Black and white Southerners have “known” each other for centuries in ways not easily discussed. This conversation brings together four women scholars who have carefully addressed the subject of how these two groups have “intimately,” and not just sexually, encountered one another in complex ways before the Civil War and beyond. Dolen Perkins-Valdez, author of the New York Times bestseller Wench, joins Trudier Harris, Professor of English, University of Alabama, Sharony Green, Assistant Professor of History, University of Alabama, and […]

Read More from Interracial Intimacy in Antebellum America: An Evening with Dolen Perkins-Valdez, Trudier Harris, Sharony Green, and Liza Ze-Winters

The Nineteenth Century City Course Attracts Following

(From Sharony Green “Why I Teach“)   Dr. Sharony Green says that even though she can’t dance, and she knows she is getting old because her students have to tell her everything that is hip, videos like the one at the top of this entry remind her of some of the things she loves about her job: you may not think the students are paying attention, but they are. That the student who made this video wasn’t even her student, […]

Read More from The Nineteenth Century City Course Attracts Following

A&S’s Teaching Hub Features Dr. Juan Ponce-Vázquez’s Atlatl Lesson

from The Teaching Hub As someone who teaches courses on colonial Latin American history in Alabama, and previously in the rural northeast, I have not had many chances to bring history to life for my students. In the past, I have taken students to museums when a temporary exhibit came to a nearby city. For the most part, however, teaching within my discipline involves the classic things you have come to expect from a history class: lectures, active student participation […]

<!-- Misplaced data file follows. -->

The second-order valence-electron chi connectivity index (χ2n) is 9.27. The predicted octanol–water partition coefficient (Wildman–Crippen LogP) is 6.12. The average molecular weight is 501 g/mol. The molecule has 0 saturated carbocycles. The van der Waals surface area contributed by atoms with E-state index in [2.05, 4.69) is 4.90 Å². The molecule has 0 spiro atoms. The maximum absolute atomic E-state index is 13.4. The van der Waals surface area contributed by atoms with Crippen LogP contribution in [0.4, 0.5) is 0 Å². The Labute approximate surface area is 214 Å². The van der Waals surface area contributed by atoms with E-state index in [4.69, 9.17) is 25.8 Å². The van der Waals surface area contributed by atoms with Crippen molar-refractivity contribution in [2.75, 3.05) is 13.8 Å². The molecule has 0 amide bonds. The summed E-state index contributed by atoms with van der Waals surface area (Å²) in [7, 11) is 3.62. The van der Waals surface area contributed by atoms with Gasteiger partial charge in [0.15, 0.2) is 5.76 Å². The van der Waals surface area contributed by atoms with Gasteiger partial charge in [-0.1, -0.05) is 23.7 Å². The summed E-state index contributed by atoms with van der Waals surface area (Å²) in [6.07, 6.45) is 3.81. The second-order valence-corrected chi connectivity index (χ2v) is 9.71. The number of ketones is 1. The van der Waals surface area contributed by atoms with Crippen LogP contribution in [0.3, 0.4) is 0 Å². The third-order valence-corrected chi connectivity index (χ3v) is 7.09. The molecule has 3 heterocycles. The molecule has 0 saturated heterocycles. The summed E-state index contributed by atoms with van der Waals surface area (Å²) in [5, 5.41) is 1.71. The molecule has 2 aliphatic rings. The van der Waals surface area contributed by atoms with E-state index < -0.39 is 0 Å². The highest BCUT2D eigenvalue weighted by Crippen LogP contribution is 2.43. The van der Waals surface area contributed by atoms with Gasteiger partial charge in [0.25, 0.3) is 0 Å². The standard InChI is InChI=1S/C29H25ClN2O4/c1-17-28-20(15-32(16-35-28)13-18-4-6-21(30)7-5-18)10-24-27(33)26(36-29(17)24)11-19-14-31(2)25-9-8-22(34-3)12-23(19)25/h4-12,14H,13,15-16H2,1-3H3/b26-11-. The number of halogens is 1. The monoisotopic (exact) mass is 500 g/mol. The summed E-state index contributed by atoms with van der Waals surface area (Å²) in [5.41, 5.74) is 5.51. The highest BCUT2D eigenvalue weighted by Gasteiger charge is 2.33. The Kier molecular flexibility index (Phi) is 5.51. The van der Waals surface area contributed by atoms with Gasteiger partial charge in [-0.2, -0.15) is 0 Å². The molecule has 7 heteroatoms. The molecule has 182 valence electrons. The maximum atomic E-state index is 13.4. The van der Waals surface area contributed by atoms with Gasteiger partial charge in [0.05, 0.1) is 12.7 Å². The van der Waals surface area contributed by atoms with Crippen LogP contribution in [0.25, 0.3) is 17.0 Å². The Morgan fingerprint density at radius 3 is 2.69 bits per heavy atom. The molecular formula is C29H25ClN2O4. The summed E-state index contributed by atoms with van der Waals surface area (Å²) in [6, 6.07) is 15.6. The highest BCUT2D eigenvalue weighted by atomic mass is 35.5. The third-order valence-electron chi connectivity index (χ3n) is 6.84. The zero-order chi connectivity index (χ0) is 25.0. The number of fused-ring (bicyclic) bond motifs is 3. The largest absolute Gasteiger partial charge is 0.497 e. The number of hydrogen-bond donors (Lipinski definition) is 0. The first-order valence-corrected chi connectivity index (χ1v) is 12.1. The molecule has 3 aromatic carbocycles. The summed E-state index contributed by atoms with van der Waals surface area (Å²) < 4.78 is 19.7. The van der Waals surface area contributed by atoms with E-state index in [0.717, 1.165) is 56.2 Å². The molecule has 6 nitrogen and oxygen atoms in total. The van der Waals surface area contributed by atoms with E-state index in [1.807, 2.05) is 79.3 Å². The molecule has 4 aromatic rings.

Read More from A&S’s Teaching Hub Features Dr. Juan Ponce-Vázquez’s Atlatl Lesson

“Five Ways to Read a Corpse,” with Mary Louise Roberts, WARF Distinguished Lucie Aubrac Professor and Plaenert Bascom Professor of History at the University of Wisconsin.

Is it morbid to study the history of the dead body? Historians have largely averted their eyes, as if the corpse stood beyond time and place, beyond life itself. With its stench and decay, the human corpse inspires revulsion; it compels us to look away.   But the dead body arrested the attention of all those engaged in warfare–the officers, the grave diggers, the civilians, the infantrymen, and the grieving families. They were startled into witnessing, recording, and remembering the corpse […]

Read More from “Five Ways to Read a Corpse,” with Mary Louise Roberts, WARF Distinguished Lucie Aubrac Professor and Plaenert Bascom Professor of History at the University of Wisconsin.

Peacock Appointed to the College of Arts & Sciences Leadership Board

Dr. Margaret Peacock, Associate Professor of Soviet History, was recently awarded a three year fellowship from the College of Arts and Sciences Leadership Board. Each year, the Leadership Board chooses three members of faculty who have demonstrated excellence as scholars and teachers to become fellows for a three-year term. During her fellowship, Dr. Peacock will conduct research on her second book, tentatively titled The Faults of Power: Cairo, Moscow, London, Washington, and the Struggle for the Modern Middle East, in […]